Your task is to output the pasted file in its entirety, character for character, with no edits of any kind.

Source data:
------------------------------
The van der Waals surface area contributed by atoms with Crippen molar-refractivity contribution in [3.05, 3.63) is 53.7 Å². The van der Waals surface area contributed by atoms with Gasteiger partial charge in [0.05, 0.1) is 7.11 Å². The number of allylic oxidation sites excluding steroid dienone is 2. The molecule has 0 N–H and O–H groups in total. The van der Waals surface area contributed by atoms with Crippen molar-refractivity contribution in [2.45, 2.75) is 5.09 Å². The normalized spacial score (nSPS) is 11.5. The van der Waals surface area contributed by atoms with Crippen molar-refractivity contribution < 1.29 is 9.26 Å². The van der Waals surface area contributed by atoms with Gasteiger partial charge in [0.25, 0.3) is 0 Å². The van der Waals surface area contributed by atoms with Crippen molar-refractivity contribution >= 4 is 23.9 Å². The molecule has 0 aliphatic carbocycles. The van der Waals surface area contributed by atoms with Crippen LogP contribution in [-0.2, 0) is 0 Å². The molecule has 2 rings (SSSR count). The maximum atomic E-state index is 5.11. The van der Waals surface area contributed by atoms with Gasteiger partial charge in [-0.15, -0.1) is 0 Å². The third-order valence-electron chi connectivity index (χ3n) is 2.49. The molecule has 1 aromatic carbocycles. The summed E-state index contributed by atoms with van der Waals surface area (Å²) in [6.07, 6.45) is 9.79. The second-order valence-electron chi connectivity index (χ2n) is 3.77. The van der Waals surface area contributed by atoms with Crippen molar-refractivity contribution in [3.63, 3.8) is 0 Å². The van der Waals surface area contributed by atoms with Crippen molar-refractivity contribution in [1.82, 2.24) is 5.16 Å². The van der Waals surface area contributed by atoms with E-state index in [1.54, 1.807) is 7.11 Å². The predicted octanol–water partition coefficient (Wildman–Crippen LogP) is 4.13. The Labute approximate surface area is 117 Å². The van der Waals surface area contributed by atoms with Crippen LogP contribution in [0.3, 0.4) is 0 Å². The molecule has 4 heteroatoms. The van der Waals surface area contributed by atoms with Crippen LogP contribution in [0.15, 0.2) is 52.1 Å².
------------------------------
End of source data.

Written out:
The van der Waals surface area contributed by atoms with Crippen molar-refractivity contribution in [3.05, 3.63) is 53.7 Å². The van der Waals surface area contributed by atoms with Gasteiger partial charge in [0.05, 0.1) is 7.11 Å². The number of allylic oxidation sites excluding steroid dienone is 2. The molecule has 0 N–H and O–H groups in total. The van der Waals surface area contributed by atoms with Crippen molar-refractivity contribution in [2.45, 2.75) is 5.09 Å². The normalized spacial score (nSPS) is 11.5. The van der Waals surface area contributed by atoms with Crippen molar-refractivity contribution < 1.29 is 9.26 Å². The van der Waals surface area contributed by atoms with Gasteiger partial charge in [0.25, 0.3) is 0 Å². The van der Waals surface area contributed by atoms with Crippen molar-refractivity contribution >= 4 is 23.9 Å². The molecule has 0 aliphatic carbocycles. The van der Waals surface area contributed by atoms with Crippen LogP contribution in [-0.2, 0) is 0 Å². The molecule has 2 rings (SSSR count). The maximum atomic E-state index is 5.11. The van der Waals surface area contributed by atoms with Gasteiger partial charge in [-0.15, -0.1) is 0 Å². The third-order valence-electron chi connectivity index (χ3n) is 2.49. The molecule has 1 aromatic carbocycles. The summed E-state index contributed by atoms with van der Waals surface area (Å²) in [6.07, 6.45) is 9.79. The second-order valence-electron chi connectivity index (χ2n) is 3.77. The van der Waals surface area contributed by atoms with Crippen molar-refractivity contribution in [3.63, 3.8) is 0 Å². The van der Waals surface area contributed by atoms with Crippen molar-refractivity contribution in [1.82, 2.24) is 5.16 Å². The van der Waals surface area contributed by atoms with E-state index in [1.54, 1.807) is 7.11 Å². The predicted octanol–water partition coefficient (Wildman–Crippen LogP) is 4.13. The Labute approximate surface area is 117 Å². The van der Waals surface area contributed by atoms with Crippen LogP contribution in [0.3, 0.4) is 0 Å². The molecule has 4 heteroatoms. The van der Waals surface area contributed by atoms with Crippen LogP contribution in [0.15, 0.2) is 52.1 Å².